There’s only one glimpse of decency, where he warns a friend that he’s wearing a wire so they don’t incriminate themselves, but even this is soured by the suspicion that this is just so Belfort can safeguard his future earnings while appearing to cooperate with the law. The gangsters of Goodfellas may have been hypocritical and turned on each other, but there was at least some genuine loyalty to betray, Belfort doesn’t care about anyone else, although he expects others to remain loyal.
All in all it’s an entertaining flick, with lots of black comedy throughout. I did struggle to get over my dislike for the main characters and their greedy actions, but DiCaprio is impressive in the lead and a magnetic presence on screen. Scorsese’s direction is fantastic, but the movie left me cold after the laughter stopped. Although judging by the final scene, where Belfort looks out on a sea of money hungry faces, I suspect this is intentional.
Verdict: Outrageously funny and boasting a fine lead performance from Leonardo DiCaprio, who manages to stop his unlikable character from being utterly loathsome, although I struggled to fully shake my distaste for Belfort and his worldview. Still a strong, engaging movie as you’d expect from Scorsese. 8/10.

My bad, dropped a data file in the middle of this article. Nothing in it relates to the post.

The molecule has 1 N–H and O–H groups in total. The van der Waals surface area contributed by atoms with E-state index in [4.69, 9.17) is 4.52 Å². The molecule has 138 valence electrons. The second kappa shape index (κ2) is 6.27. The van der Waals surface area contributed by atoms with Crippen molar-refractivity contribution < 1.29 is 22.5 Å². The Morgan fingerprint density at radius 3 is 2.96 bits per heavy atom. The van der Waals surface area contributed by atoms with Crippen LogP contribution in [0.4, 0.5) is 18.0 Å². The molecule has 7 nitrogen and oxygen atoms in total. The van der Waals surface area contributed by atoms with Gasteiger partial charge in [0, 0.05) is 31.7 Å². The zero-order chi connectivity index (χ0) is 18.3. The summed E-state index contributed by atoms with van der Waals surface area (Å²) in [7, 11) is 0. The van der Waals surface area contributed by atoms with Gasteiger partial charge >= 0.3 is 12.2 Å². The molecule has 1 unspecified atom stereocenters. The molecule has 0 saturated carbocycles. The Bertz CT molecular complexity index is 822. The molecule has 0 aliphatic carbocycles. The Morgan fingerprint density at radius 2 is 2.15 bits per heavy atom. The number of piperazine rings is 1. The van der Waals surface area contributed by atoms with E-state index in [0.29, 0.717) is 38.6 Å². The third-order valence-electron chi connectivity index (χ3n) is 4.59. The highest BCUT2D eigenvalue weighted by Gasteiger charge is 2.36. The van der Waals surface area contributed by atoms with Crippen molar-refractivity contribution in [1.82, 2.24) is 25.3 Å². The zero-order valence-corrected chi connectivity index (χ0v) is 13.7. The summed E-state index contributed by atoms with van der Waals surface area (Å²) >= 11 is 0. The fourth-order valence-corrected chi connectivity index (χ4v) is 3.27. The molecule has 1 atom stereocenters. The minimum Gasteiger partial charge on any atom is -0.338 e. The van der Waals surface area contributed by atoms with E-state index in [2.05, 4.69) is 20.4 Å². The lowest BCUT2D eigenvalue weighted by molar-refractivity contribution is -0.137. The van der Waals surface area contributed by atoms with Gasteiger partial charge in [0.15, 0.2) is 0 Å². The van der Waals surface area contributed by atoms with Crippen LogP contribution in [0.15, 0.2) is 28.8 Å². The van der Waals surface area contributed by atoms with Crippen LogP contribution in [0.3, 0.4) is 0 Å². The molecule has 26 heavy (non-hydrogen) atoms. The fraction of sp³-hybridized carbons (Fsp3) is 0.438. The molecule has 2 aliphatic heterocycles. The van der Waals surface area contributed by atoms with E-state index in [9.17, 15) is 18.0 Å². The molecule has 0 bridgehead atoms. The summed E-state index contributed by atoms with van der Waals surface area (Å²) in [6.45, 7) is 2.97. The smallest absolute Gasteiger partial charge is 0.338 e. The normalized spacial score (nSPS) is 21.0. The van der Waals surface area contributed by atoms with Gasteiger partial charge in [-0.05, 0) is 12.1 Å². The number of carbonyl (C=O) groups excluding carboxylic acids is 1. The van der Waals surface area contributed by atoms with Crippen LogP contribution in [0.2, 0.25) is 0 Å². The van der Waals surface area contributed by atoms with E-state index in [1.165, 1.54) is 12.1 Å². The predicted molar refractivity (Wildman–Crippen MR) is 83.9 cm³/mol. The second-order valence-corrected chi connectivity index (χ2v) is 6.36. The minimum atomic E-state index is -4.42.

Any thoughts? You know what to do. BETEO.
I was looking forward to watching this movie, because the first one was pretty funny and I’d missed it in the cinema. Luckily MWG was a fan too and she picked this up the other day, although I suspect a crush on one of the leads may have had something to do with it. Unlike many women who find Channing Tatum hot, MWG has a thing for Jonah Hill (one of her five) and so we checked this out the other day.
What I dug about the first movie was the fact that early on they referenced the fact that it was based on an old TV by having a character openly state that they’d run out of ideas so were just doing what they’d done in the ’80s. Here they make lots of sequel jokes, with the same character (played by Nick Offerman) stating that they were to go back undercover this time as college students and do “exactly the same thing”, only with more budget this time. This postmodern touch is done rather well and referenced throughout as the characters have better offices and the set pieces get bigger.